With his customary triple-digit heat back on display, Graterol should work back up to Double-A quickly, at which point he becomes an intriguing late-season bullpen candidate for Minnesota. The 20-year-old has the makings of a difference-maker, and his lengthy time on the shelf this summer has kept his innings in check, which could make the idea of him pitching into October more palatable.
In order to have him eligible for the playoffs, the Twins would need to call up Graterol before September 1st.
The Twins have 25 games remaining against teams with records above .500. Thirteen of them come in the next two weeks. This is easily the most difficult remaining stretch of their schedule, and Cleveland will surely be looking to take advantage. The Twins will hope to fend off a very good Braves team at home before welcoming the Indians for a HUGE four-game series.
The Twins will be playing at home, and have both of their All-Star starters going twice. They have an opportunity to press the foot down on Cleveland's throat. Can they capitalize?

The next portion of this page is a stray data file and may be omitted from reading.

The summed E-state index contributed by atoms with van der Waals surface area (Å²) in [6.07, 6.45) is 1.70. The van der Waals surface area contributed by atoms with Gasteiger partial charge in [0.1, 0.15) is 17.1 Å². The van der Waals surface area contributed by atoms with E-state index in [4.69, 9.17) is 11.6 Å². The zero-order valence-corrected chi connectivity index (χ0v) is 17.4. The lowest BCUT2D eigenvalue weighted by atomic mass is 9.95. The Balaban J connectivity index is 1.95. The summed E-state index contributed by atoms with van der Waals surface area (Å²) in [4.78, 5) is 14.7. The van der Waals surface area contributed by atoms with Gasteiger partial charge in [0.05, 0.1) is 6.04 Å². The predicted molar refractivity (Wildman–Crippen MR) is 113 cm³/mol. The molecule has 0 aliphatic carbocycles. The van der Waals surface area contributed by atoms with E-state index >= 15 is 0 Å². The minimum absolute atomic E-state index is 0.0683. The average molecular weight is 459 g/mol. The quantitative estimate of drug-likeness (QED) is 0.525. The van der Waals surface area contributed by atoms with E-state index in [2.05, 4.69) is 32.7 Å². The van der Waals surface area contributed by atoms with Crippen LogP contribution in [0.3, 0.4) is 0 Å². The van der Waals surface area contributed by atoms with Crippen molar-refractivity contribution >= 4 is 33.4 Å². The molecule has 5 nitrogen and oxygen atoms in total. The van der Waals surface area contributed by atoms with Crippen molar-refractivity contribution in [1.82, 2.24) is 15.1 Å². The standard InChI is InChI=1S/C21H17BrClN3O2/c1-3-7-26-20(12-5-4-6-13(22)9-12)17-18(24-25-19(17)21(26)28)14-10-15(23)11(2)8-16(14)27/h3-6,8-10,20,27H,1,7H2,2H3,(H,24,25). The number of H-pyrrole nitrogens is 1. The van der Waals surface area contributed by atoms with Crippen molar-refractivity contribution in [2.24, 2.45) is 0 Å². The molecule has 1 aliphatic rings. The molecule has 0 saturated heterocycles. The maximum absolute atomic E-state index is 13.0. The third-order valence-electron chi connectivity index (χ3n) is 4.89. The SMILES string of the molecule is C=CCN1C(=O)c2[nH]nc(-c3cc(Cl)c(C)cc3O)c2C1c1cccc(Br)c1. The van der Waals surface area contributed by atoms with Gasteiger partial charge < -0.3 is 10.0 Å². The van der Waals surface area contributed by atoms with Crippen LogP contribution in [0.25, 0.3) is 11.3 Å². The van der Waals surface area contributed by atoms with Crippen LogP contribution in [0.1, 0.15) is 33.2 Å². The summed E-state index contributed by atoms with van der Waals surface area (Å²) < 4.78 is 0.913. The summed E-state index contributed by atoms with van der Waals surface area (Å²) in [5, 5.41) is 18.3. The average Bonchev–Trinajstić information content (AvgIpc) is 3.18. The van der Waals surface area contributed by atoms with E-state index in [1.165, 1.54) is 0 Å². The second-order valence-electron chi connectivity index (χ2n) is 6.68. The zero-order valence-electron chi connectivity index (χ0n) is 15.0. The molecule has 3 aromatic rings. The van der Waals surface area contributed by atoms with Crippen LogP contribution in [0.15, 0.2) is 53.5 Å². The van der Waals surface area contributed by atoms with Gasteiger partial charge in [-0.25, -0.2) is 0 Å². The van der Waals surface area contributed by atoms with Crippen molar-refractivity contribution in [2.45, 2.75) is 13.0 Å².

MONDAY, 8/5: BRAVES @ TWINS – RHP Mike Soroka v. RHP Jake Odorizzi
TUESDAY, 8/6: BRAVES @ TWINS – LHP Max Fried v. RHP Jose Berrios
WEDNESDAY, 8/7: BRAVES @ TWINS – RHP Kevin Gausman v. LHP Martin Perez
THURSDAY, 8/8: INDIANS @ TWINS – RHP Adam Plutko v. RHP Kyle Gibson
FRIDAY, 8/9: INDIANS @ TWINS – RHP Shane Bieber v. LHP Devin Smeltzer
SATURDAY, 8/10: INDIANS @ TWINS – TBD v. RHP Jake Odorizzi
SUNDAY, 8/11: INDIANS @ TWINS – RHP Zach Plesac v. RHP Jose Berrios
Catch Up On Twins Daily Game Recaps
- Game 106 | MIN 2, MIA 1: Pitchers Stifle Marlins Bats, Twins Come Out on Top
- Game 107 | MIN 7, MIA 4: Berrios Throws Gem as Bombas Fly
- Game 108 | MIA 5, MIN 4: Dyson Implodes In Twins Debut
- Game 109 | MIN 11, KC 9: Cruz Powers Twins to Another Close Win Over the Royals
- Game 110 | MIN 11, KC 3: Delayed Start Didn’t Cool Off the Minnesota Offense
- Game 111 | MIN 3, KC 0: Twins Cap Off The Sweep - Smeltzer Style